#!/bin/bash
# USAGE: ./script FILE --clean --glossary

extensions_to_delete=(gz fls fdb_latexmk blg bbl log aux out nav toc snm glg glo xdy)

compile_and_open() {  
    argument="$1"
    auxname="${argument%.tex}.aux"
    errors=$(pdflatex -shell-escape -interaction=nonstopmode -file-line-error "$argument" | grep ".*:[0-9]*:.*")

    if [[ -n $errors ]]; then
        echo "$1 Errors Detected"
        echo "$errors" | less
    else
        open_file $1
        echo "$1 Compile Successful"
    fi
}

open_file() {  
    filename=`echo "$1" | cut -d'.' -f1`
    open "$filename.pdf"
    echo "$filename Opened"
}

# http://tex.stackexchange.com/questions/6845/compile-latex-with-bibtex-and-glossaries
glossary() {  
    compile $1
    makeglossaries $1
    compile $1
    compile $1
}

clean() {  
    for file in $(dirname $1)/*; do
        filename=$(basename "$file")
        extension="${filename##*.}"
        filename="${filename%.*}"

        for bad_extensions in "${extensions_to_delete[@]}" ; do
            if [[ $bad_extensions = $extension ]]; then
                rm $file
                echo "$file Deleted"
            fi
        done
    done
}

main() {  
    compile_and_open $1

    if [ "$3" = "--glossary" ]; then
       glossary $1
    fi

    if [ "$2" = "--clean" ]; then
        clean $1
    fi

}

main "$@"  

Updated version(s) will be posted here.

A Case For Self Driving Cars

For a particular class, I had to write a paper titled "Something that would considered morally impermissible in 22nd century". Immediately, I thought of self driving cars. Although it's wasn't a particular well written paper, it does make a good case for self driving cars.

As of the time of this writing, there are currently approximately 30,000 deaths due to cars in the United States. To put said number is perspective, one is more likely to be in a fatal vehicular accident than be a victim of homicide, overdose from heroine, or be injured from an intentional fire. Even worse, those three statistics combined cause more deaths, per year, than a vehicle does. These deaths aren't at the fault of mechanical error, animal intervention, or even dangerous weather conditions: they are caused by humans. Approximately 94% of traffic accidents are primarily caused by humans. This begs the question, how much safer can an algorithmic, non-self aware autonomous vehicle be, compared to a human?

Because self driving cars are in their infancy (with Carnegie Mellon having the first record of self-driving technology dating back to 1984), it would seem to be almost unfair to compare such a computer to a human driver; or so it would seem. Although humans had a century head start, car projects have already proven to be sufficiently better drivers. Google’s well known self-driving car project (and their PR department) can attest to such a claim:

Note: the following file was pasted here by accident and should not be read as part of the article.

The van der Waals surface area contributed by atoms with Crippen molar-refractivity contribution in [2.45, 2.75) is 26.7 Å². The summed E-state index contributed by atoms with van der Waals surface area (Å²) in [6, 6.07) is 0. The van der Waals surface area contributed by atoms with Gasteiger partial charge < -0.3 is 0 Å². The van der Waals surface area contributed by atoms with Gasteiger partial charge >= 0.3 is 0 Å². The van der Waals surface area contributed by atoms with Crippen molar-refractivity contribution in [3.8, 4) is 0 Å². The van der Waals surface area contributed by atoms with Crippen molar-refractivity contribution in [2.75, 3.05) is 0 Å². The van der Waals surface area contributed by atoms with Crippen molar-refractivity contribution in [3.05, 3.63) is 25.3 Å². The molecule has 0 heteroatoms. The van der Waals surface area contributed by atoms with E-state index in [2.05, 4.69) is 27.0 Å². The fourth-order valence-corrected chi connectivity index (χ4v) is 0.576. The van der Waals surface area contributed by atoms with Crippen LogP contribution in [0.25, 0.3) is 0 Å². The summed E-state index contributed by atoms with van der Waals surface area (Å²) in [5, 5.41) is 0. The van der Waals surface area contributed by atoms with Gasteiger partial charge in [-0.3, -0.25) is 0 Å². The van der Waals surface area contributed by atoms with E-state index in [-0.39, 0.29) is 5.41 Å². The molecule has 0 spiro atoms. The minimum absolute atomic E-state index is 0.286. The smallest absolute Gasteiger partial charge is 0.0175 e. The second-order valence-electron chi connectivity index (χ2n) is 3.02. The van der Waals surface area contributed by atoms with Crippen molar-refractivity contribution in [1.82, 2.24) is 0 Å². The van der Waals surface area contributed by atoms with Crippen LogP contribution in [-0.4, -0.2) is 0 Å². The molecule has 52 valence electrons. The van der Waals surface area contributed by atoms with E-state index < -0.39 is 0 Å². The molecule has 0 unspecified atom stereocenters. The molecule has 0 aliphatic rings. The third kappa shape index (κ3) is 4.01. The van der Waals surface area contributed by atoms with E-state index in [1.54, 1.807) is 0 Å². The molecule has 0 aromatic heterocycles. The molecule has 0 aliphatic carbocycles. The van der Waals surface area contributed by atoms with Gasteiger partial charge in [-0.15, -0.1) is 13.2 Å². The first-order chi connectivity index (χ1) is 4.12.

"We just got rear-ended again yesterday while stopped at a stoplight in Mountain View. That's two incidents just in the last week where a driver rear-ended us while we were completely stopped at a light! So that brings the tally to 13 minor fender-benders in more than 1.8 million miles of autonomous and manual driving — and still, not once was the self-driving car the cause of the accident." Jacquelyn Miller, Google Spokeswoman

Google is not the only company who is interested; Tesla’s autopilot software is expected to be fully autonomous (and commercially available) come 2017. Along with Google and Tesla, BMW, Mercedes Benz, and Ford have made public claims to be working on self driving car capabilities. There is no dispute; self driving cars will be radically safer in comparison to human drivers, and they will be available soon. Assuming the standard S-curve technological adoption, price to significantly drop, and luddite-esque apposition, the adoption should be mainstream within fifty years at most. Now, what about a hundred years?

Within a hundred years, self driving cars should be illegal; this is not a moral dilemma, this is a "saving over 3000 lives a day" solution. Every time a person gets in a car and chooses to drive and causes an accident, that person chose to cause the accidents. It would come to no surprise that people from the 22nd century that would look at the 21st century driving as "barbaric". When strictly looking at the statistics and the logical arguments, driving in the 22nd century would not only be morally impermissible, it would be illegal.